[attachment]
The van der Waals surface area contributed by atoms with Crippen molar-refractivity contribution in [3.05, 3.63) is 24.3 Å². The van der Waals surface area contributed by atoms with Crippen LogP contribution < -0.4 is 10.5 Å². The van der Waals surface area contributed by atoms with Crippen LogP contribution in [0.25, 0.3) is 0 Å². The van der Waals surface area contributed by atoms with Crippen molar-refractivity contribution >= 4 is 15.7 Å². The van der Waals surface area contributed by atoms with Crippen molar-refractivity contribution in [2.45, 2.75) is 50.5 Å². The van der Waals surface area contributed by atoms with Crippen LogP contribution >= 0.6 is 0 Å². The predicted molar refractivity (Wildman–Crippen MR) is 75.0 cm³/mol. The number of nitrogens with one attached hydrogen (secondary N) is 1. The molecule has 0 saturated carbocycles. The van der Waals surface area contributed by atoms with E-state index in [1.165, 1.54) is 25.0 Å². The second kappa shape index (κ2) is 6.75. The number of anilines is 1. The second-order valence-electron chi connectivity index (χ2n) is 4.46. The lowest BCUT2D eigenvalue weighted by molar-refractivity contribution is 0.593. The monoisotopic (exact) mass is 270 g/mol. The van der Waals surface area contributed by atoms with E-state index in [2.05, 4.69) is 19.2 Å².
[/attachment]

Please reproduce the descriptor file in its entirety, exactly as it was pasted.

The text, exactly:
The van der Waals surface area contributed by atoms with Crippen molar-refractivity contribution in [3.05, 3.63) is 24.3 Å². The van der Waals surface area contributed by atoms with Crippen LogP contribution < -0.4 is 10.5 Å². The van der Waals surface area contributed by atoms with Crippen LogP contribution in [0.25, 0.3) is 0 Å². The van der Waals surface area contributed by atoms with Crippen molar-refractivity contribution >= 4 is 15.7 Å². The van der Waals surface area contributed by atoms with Crippen molar-refractivity contribution in [2.45, 2.75) is 50.5 Å². The van der Waals surface area contributed by atoms with Crippen LogP contribution >= 0.6 is 0 Å². The predicted molar refractivity (Wildman–Crippen MR) is 75.0 cm³/mol. The number of nitrogens with one attached hydrogen (secondary N) is 1. The molecule has 0 saturated carbocycles. The van der Waals surface area contributed by atoms with E-state index in [1.165, 1.54) is 25.0 Å². The second kappa shape index (κ2) is 6.75. The number of anilines is 1. The second-order valence-electron chi connectivity index (χ2n) is 4.46. The lowest BCUT2D eigenvalue weighted by molar-refractivity contribution is 0.593. The monoisotopic (exact) mass is 270 g/mol. The van der Waals surface area contributed by atoms with E-state index in [2.05, 4.69) is 19.2 Å².